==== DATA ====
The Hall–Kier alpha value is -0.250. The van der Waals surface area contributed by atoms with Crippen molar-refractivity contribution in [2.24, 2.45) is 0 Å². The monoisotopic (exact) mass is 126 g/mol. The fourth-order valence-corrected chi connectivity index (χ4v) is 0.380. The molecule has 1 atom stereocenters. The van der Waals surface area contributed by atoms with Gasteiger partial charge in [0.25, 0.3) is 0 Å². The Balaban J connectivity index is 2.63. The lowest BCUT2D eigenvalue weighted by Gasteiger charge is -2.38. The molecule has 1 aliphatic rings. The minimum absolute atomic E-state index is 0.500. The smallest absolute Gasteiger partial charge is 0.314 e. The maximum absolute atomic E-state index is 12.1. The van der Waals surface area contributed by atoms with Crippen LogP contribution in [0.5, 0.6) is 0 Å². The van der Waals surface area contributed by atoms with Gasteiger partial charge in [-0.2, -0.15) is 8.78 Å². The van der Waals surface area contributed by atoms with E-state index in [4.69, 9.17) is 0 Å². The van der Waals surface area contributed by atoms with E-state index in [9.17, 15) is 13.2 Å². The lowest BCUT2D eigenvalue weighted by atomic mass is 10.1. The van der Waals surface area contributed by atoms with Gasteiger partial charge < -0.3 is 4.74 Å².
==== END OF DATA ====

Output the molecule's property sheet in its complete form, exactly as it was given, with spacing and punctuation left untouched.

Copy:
The Hall–Kier alpha value is -0.250. The van der Waals surface area contributed by atoms with Crippen molar-refractivity contribution in [2.24, 2.45) is 0 Å². The monoisotopic (exact) mass is 126 g/mol. The fourth-order valence-corrected chi connectivity index (χ4v) is 0.380. The molecule has 1 atom stereocenters. The van der Waals surface area contributed by atoms with Gasteiger partial charge in [0.25, 0.3) is 0 Å². The Balaban J connectivity index is 2.63. The lowest BCUT2D eigenvalue weighted by Gasteiger charge is -2.38. The molecule has 1 aliphatic rings. The minimum absolute atomic E-state index is 0.500. The smallest absolute Gasteiger partial charge is 0.314 e. The maximum absolute atomic E-state index is 12.1. The van der Waals surface area contributed by atoms with Crippen LogP contribution in [0.5, 0.6) is 0 Å². The van der Waals surface area contributed by atoms with Gasteiger partial charge in [-0.2, -0.15) is 8.78 Å². The van der Waals surface area contributed by atoms with E-state index in [4.69, 9.17) is 0 Å². The van der Waals surface area contributed by atoms with E-state index in [9.17, 15) is 13.2 Å². The lowest BCUT2D eigenvalue weighted by atomic mass is 10.1. The van der Waals surface area contributed by atoms with Gasteiger partial charge < -0.3 is 4.74 Å².